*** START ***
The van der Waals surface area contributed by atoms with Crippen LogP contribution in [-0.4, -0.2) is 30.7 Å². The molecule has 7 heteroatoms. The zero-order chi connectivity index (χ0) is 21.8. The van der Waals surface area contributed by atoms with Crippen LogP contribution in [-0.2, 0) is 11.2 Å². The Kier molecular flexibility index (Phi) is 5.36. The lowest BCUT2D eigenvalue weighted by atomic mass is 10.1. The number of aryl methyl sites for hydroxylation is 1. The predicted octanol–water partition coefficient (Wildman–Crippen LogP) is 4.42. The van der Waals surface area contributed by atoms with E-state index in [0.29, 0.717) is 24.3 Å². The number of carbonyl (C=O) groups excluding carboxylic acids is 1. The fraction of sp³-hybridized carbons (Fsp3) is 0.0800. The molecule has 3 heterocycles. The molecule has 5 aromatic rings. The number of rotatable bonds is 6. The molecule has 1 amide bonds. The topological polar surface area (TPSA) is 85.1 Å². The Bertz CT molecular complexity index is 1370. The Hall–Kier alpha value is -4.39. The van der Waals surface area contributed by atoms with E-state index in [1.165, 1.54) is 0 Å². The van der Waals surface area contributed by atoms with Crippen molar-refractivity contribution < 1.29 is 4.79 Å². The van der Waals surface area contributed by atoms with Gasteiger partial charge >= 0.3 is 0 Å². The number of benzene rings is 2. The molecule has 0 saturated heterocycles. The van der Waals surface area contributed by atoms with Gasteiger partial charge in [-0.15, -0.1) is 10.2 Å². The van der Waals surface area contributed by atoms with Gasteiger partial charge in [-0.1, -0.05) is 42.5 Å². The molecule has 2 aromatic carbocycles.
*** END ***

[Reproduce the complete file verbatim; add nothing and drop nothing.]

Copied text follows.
The van der Waals surface area contributed by atoms with Crippen LogP contribution in [-0.4, -0.2) is 30.7 Å². The molecule has 7 heteroatoms. The zero-order chi connectivity index (χ0) is 21.8. The van der Waals surface area contributed by atoms with Crippen LogP contribution in [-0.2, 0) is 11.2 Å². The Kier molecular flexibility index (Phi) is 5.36. The lowest BCUT2D eigenvalue weighted by atomic mass is 10.1. The number of aryl methyl sites for hydroxylation is 1. The predicted octanol–water partition coefficient (Wildman–Crippen LogP) is 4.42. The van der Waals surface area contributed by atoms with E-state index in [0.29, 0.717) is 24.3 Å². The number of carbonyl (C=O) groups excluding carboxylic acids is 1. The fraction of sp³-hybridized carbons (Fsp3) is 0.0800. The molecule has 3 heterocycles. The molecule has 5 aromatic rings. The number of rotatable bonds is 6. The molecule has 1 amide bonds. The topological polar surface area (TPSA) is 85.1 Å². The Bertz CT molecular complexity index is 1370. The Hall–Kier alpha value is -4.39. The van der Waals surface area contributed by atoms with E-state index in [1.165, 1.54) is 0 Å². The van der Waals surface area contributed by atoms with Crippen molar-refractivity contribution < 1.29 is 4.79 Å². The van der Waals surface area contributed by atoms with Gasteiger partial charge >= 0.3 is 0 Å². The number of benzene rings is 2. The molecule has 0 saturated heterocycles. The van der Waals surface area contributed by atoms with Gasteiger partial charge in [-0.15, -0.1) is 10.2 Å². The van der Waals surface area contributed by atoms with Gasteiger partial charge in [-0.1, -0.05) is 42.5 Å². The molecule has 2 aromatic carbocycles.